Hi Seabass,

 Are there specific corals that do a better job of filtering the bio load than others? If I just ran the protein skimmer should I add more live rock than the 15 pounds?

Bigger corals use more nutrients than smaller ones.   

 

Corals that don't eat (much) use more nutrients than corals that feed a lot on particulates.

 

Corals that have a stable water temperature and pH consume more nutrients than corals in a less stable situation.

 

Something to consider:   

Remember that your nutrient control really happens during stocking.  If you have too many fish, you will have to feed too much.  Mopping up detritus and excess dissolved nutrients after the fact will be a losing battle (to algae) in the long run unless you really know what you're doing.

 

Herbivores are what predominantly controls the algae on most wild reefs....not always an easy thing to duplicate at home where sometime YOU are the main cleanup crew member.  Wild reefs that lose their CUC almost always end up overgrown with algae not at all unlike how out reef tanks often end up.

 

On 11/29/2018 at 5:51 PM, Sluglife2017 said:

Hi Clown79 and HookedonAquariums,

 Thank you for your responses. I've realized that I need to return the penguin filter because it's not practical for me to have it run in the middle of the tank. It's the only way it fits since the sides of the hexagon width aren't bigger than 8 inches or so.

I'm definitely not gungho about the clam, I just remember seeing them in Thailand and they are beautiful. I'm definitely more into the bubble tip anemone for the clowns since they are my foundational fish. I'll run both the macegrow and the hipargero and I think the two of them together should do the trick. Won't the shrimp, crabs, and snails munch up any macroalgae?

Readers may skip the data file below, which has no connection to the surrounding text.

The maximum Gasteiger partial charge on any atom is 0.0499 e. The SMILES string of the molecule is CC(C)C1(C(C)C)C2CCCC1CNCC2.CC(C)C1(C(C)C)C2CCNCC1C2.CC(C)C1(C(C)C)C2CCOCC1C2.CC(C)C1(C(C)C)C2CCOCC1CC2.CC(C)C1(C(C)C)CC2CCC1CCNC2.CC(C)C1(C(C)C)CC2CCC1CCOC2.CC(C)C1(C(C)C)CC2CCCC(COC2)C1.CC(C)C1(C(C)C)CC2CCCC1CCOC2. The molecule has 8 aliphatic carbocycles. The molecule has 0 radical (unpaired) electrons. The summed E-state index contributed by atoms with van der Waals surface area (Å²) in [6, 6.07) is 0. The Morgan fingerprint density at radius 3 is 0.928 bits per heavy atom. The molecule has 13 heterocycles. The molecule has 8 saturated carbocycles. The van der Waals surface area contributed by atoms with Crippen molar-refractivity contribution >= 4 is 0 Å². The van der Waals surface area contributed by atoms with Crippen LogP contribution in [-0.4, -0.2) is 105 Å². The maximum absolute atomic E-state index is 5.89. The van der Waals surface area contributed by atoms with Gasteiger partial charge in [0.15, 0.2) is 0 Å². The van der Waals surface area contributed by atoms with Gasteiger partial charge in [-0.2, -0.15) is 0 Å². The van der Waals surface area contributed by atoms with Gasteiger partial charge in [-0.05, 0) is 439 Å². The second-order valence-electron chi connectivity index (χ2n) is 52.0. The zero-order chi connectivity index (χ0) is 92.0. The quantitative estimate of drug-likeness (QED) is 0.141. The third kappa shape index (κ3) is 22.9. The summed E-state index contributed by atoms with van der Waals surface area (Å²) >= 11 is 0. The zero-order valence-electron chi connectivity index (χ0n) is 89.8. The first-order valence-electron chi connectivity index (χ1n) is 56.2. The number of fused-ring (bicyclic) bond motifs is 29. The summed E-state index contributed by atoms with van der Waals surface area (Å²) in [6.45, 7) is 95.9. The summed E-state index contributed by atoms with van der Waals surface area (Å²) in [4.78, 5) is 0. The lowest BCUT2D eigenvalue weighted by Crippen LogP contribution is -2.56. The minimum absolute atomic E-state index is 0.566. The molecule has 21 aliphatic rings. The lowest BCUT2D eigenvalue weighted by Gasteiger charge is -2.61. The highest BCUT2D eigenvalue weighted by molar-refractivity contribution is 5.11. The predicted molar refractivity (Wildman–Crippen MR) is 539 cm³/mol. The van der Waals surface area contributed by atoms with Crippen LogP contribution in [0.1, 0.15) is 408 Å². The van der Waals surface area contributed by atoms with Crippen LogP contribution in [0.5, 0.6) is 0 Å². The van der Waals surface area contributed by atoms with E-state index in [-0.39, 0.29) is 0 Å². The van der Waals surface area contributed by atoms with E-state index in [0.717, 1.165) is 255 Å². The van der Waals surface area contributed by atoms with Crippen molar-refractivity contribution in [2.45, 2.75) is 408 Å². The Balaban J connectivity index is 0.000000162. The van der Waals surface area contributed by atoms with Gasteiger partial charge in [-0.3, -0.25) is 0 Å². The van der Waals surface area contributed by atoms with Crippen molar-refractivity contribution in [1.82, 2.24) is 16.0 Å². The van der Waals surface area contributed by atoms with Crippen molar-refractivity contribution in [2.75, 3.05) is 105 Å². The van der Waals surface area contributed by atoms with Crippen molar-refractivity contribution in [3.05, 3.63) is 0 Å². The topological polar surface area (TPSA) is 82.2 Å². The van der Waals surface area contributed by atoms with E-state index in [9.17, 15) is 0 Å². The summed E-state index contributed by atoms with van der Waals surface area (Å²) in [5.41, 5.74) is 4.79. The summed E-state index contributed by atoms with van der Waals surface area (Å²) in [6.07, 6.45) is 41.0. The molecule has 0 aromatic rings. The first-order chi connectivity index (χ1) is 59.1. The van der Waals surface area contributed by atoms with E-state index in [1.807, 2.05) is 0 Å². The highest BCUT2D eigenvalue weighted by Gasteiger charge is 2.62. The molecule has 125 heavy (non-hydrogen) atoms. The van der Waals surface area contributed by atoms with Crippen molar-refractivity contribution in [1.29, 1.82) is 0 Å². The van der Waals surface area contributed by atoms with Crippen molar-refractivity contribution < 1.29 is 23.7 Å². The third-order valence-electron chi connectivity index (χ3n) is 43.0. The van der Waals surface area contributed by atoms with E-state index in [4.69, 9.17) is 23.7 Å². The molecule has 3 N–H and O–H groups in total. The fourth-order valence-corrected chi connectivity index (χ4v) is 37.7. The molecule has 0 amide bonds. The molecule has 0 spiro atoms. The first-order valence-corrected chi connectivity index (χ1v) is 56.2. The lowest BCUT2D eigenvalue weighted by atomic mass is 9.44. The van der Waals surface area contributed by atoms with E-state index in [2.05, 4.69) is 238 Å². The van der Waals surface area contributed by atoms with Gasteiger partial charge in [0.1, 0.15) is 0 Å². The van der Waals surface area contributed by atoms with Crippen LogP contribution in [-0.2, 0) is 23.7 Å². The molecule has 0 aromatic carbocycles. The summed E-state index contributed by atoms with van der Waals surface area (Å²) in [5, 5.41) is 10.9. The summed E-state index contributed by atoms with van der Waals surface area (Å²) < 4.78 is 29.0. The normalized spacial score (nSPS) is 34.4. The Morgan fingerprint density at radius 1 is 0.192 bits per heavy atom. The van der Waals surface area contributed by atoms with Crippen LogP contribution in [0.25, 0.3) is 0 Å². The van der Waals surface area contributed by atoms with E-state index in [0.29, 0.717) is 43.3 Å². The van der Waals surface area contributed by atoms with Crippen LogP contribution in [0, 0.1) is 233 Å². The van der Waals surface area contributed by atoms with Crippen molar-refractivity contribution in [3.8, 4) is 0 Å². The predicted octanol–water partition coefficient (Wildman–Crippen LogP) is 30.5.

Hi Seabass,

 I think I was confusing the carbon cycle with the nitrogen cycle when I wrote that. 

 

The main contributions from a power filter would be flow in the tank and eyesore on top of the tank.  Just replace it with a quality, appropriately sized powerhead. :)

 

Depending on your light tests, the clam is probably a better bet than an anemone.  BTA's and RBTA's can get as big as your tank, can walk around and kill corals, just reach out with tentacles and kill coral...and even capture and kill other fish in the tank.

 

Your clowns will "host" in anything, from a wall of the tank, to a piece of liverock or slate, to an LPS coral....and just about anything else.   A clown does not need an anemone, or even a live host, so this is fine.  :)

 

15 hours ago, Sluglife2017 said:

I'm going to use dry rock and Instant Ocean BIO-Spira Water Treatment for Aquariums to add bacteria. I have run into a snag, I cant use hang on the back mechanical filters. So I'm wondering if you guys can help me out. Should I spend the money on a nice protein skimmer or a mechanical filter. See the attached photo.

15439054975425091006642752241403.jpg

Dead rock and a bottle of bacterial is not the same thing as live rock.  Not even similar. 

 

Bottled bacterial and dead rock is just like a bag of dead gravel and a bottle of bacteria in a freshwater tank.  It's good for (de)nitrification.

 

As you will note from reading the bottle of bacteria that you mentioned, it is used to get around the 6 week cycle you've been talking about.   Use it to "instantly" cycle a tank.  It works too.

 

But it DOES NOT do anything else that live rock does in terms of giving the tank a competent, complex and balanced ecosystem of microbes.  This is what makes reefs stable once they mature.

 

Without real live rock, wild corals are the only real place you'll get a GOOD dose of these microbes...if that doesn't happen before the major livestock goes in, things are much more often to balance as the tank grows in.

 

Post if you try out any of the lux meter options!  Feel free to PM me about it if you want.

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4 hours ago, Sluglife2017 said:

Unfortunately I tried a couple different hang on the back filters and thespacing between te back and the small rectangle is too big or too small in some cases. Another issue I have is that the rectangle itself is only 1.75 inches in width so the water flows onto the top. I've decided to go with AQUATOP MR-20 Multimedia Reactor with Pump for mechanical filtration. 

I'd be hesitant to set up any extra filtration aside from the rock, sand and corals in the tank UNTIL the corals have stabilized and settled in.   Even then, added filtration may or may not ever be needed, so don't assume it's necessary.  Certainly not until you add fish and start feeding the tank, but possibly not even then.   (Don't start feeding the tank without some fish to feed either. :))